Oy vey! Nice Jewish girl learns to cook with pork products! My friend Jann made this hearty and delicious pozole with her Mexican husband, Luciano, for their  New Years Eve parties. She gave me her recipe using pork shoulder, but the second time I made it I used the leaner pork loin.

Cooked with chilies and hominy and topped with cabbage, oregano, radishes and cilantro, it makes a rich and satisfying stew.

This recipe made 10 servings, including leftovers.

Ingredients:

1 gallon chicken broth. For the cross-cultural experience, use Roz’s Jewish Chicken Soup.
4 dried red chilies, such as ancho or pasilla chili
2 fresh poblano chili peppers
2 Tb olive oil
2 onions
2 1/2 pound pork loin.
1 Tb dried oregano
1 head garlic.
3 bay leaves
1 tsp cayenne
1 Tb paprika (Spanish smoked paprika adds a nice smoky flavor)
Several grinds black pepper
1 Tb salt to taste
2 chayotes, peeled, seed area removed, and chopped
39- oz and 15-oz cans of white or purple hominy (maíz blanco o morado)

Condiments:

1 Tb dried oregano
Black pepper
1 small onion, chopped fine
1 cup cilantro leaves
1 small green cabbage, shredded
A bunch of radishes, sliced thin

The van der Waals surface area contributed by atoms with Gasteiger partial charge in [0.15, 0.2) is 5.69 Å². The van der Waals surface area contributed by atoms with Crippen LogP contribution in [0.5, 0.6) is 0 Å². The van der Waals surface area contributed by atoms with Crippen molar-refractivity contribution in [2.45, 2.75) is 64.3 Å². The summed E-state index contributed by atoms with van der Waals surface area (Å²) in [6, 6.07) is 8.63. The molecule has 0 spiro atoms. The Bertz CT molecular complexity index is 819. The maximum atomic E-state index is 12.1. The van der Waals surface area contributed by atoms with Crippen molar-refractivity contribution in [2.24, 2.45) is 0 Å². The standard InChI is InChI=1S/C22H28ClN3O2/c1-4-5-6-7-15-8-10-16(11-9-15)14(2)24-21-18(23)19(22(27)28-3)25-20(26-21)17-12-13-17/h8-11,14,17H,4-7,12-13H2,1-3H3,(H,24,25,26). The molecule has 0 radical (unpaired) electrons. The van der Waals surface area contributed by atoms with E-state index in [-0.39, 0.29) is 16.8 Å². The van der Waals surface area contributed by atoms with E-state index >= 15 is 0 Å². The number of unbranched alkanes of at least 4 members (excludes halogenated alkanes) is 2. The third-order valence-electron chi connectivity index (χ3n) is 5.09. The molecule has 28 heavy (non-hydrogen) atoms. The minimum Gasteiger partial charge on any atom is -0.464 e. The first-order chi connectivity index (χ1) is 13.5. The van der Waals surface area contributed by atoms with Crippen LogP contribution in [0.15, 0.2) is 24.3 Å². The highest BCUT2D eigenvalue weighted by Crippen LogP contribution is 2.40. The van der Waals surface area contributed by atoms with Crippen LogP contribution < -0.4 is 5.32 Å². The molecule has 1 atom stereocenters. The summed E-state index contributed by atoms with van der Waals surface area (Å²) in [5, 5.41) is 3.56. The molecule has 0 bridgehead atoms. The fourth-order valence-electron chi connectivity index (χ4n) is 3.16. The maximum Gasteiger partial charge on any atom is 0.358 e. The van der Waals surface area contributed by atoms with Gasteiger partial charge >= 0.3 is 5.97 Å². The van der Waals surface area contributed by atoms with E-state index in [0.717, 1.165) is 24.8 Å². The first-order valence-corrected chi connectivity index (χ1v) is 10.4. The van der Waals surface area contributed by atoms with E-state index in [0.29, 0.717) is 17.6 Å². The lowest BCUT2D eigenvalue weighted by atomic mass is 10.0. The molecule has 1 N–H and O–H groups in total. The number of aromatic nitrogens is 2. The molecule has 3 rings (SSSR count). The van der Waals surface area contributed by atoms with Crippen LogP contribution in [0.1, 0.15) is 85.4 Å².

1 jalapeno, sliced thinly
4 limes, sliced into wedges
 

Bring the soup stock to boil in a large pot.

Heat a heavy frying pan and toast the dried red chilies and the poblano peppers. Place them in a covered bowl to cool, and then remove the stems and seed pods. Throw them in the stock pot

Pour a tablespoon of olive oil to the frying pan and cook the sliced onions until soft. Slice the poblano chiles and fry up with the onions, then add to the soup. Smash the garlic bulb with a molcajete or mortar and pestle, chop it finely and add it to the soup. Add bay leaves, salt, paprika, black pepper and cayenne.

Cut the pork into large (about 3 x 3) chunks and trim extra fat. Pour another tablespoon of oil to the frying pan and add the pork, sprinkling salt and dried oregano on each side. Brown pork on all sides then put in the stock. After pork is browned, add  2 ladles of hot broth to the frying pan to deglaze it. Using a metal spatula, loosen all the browned bits  into the broth and then pour it back into the pot.

Simmer the soup at low-medium heat for 1 ½ hours.

Pour the soup into a large container and refrigerate overnight.

The next day, remove the congealed fat from the top of the soup. Pour the broth through a sieve into a large pot, and heat it. Pour the solids into a bowl. Remove the red chili and strip whatever skin from it that you can. Put in a blender with 2 cups of broth and run blender on high, then add to the broth in the pot, rinsing the blender with broth several times to get all the chili out.